Behind the Box Score, where Miami moved on to the Finals

The Miami Heat was always supposed to be playing basketball on May 26. They had promised as much last summer during the giddy celebration that followed the transactions that allowed LeBron James and Chris Bosh a chance to join Dwyane Wade and construct a superteam. Their promise also promised as much, because even the weakest of supporting casts and most incompetent of coaches shouldn't have ruined a chance for a team featuring two players who are at the best at their positions, and one who isn't far off.  Luckily for the Heat and their fans, the bench hasn't been that bad of late, and coach Erik Spoelstra is spectacular at what he does.

Chicago was different. Nobody but hounders of their team's message boards thought they would make it to the third round, much less with home-court advantage, and especially without significant injuries to players in Orlando or Boston playing a part. No, those teams stayed relatively healthy, even as Chicago actually did not, and the Bulls still flew to the league's best record.

That run ended Thursday, with the Heat winning 83-80 to make the NBA Finals. It ended at about the same spot that it started, with Derrick Rose attempting a 3-pointer (that missed) from Chicago's left elbow extended. It was the spot that had become home to Rose as he shot 40 percent from behind the arc in November and December, kick-starting what would become an MVP season.


Rose's touch from that spot dwindled as the season went on, but he improved his free-throw totals to more than make up for it. By season's end, he was leading Chicago to close win after close win with fourth-quarter offensive flourishes and the MVP furor was at fever pitch. It helped hide all of Chicago's weaknesses. The iffy offense. The inconsistent contributions from helpers like Luol Deng and Carlos Boozer. The fact that Rose, even at his best, certainly needed quite a few shots to score all those points.

By the time the playoffs rolled around, the rest of the league knew what was up. Derrick Rose, as he's done all year, summed it up best after Chicago's Game 5 loss:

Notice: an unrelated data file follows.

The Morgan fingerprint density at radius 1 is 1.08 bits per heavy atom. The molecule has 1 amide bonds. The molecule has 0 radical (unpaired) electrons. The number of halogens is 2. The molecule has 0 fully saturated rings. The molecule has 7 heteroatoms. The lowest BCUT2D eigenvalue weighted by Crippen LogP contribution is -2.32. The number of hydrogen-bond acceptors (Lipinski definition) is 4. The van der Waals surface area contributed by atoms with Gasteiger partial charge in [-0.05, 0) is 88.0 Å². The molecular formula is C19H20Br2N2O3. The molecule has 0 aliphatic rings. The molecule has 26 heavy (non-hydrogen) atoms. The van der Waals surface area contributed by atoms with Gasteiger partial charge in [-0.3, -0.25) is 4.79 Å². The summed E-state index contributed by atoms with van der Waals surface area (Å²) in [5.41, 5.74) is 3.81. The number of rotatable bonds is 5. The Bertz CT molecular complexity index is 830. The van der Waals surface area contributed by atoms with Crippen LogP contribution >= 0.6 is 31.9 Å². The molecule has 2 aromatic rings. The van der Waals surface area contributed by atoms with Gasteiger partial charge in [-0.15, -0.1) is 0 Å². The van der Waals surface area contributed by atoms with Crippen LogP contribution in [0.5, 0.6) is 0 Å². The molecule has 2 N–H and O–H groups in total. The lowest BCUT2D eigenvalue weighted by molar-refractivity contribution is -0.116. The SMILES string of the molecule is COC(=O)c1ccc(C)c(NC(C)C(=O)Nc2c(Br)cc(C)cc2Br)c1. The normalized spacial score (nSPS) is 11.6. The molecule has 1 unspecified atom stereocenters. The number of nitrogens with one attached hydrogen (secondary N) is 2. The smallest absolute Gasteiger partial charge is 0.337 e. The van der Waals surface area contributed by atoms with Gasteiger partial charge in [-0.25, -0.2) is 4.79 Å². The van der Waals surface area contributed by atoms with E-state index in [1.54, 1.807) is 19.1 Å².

"Everything is on me."

That's the problem. In this loss, Luol Deng battled foul trouble and needed 17 shots to score 18 points. Carlos Boozer came through with more annoying screams (I stopped counting at five) than field goals (one). Taj Gibson shot 0 for 4 in Games 4 and 5 after hitting for 13 of 21 to start the series. Kyle Korver missed 2 of 3 threes on Thursday. Keith Bogans is Keith Bogans. Kurt Thomas was at times Chicago's second-best player. Everything was on Rose. And he shot 29 times, scoring only 25 points.

And that's not what championship teams are made of. It never has been, unless something's gone dreadfully wrong within a playoff bracket.

We don't know if Miami is a championship team at this point, its upcoming series with Dallas is too close to call in the wake of this impressive win, but the Heat are at the same place they were last July. This is a team that should be winning championships. The way they've gone to get back to this same place, however, is the strange part.

"Nothing we've gone through," Spoelstra said after the win, "has been normal or traditional."

(It's at this point that we'd offer a sarcastic go-to phrase including a curse word that also references a famous fictional Scottish detective.)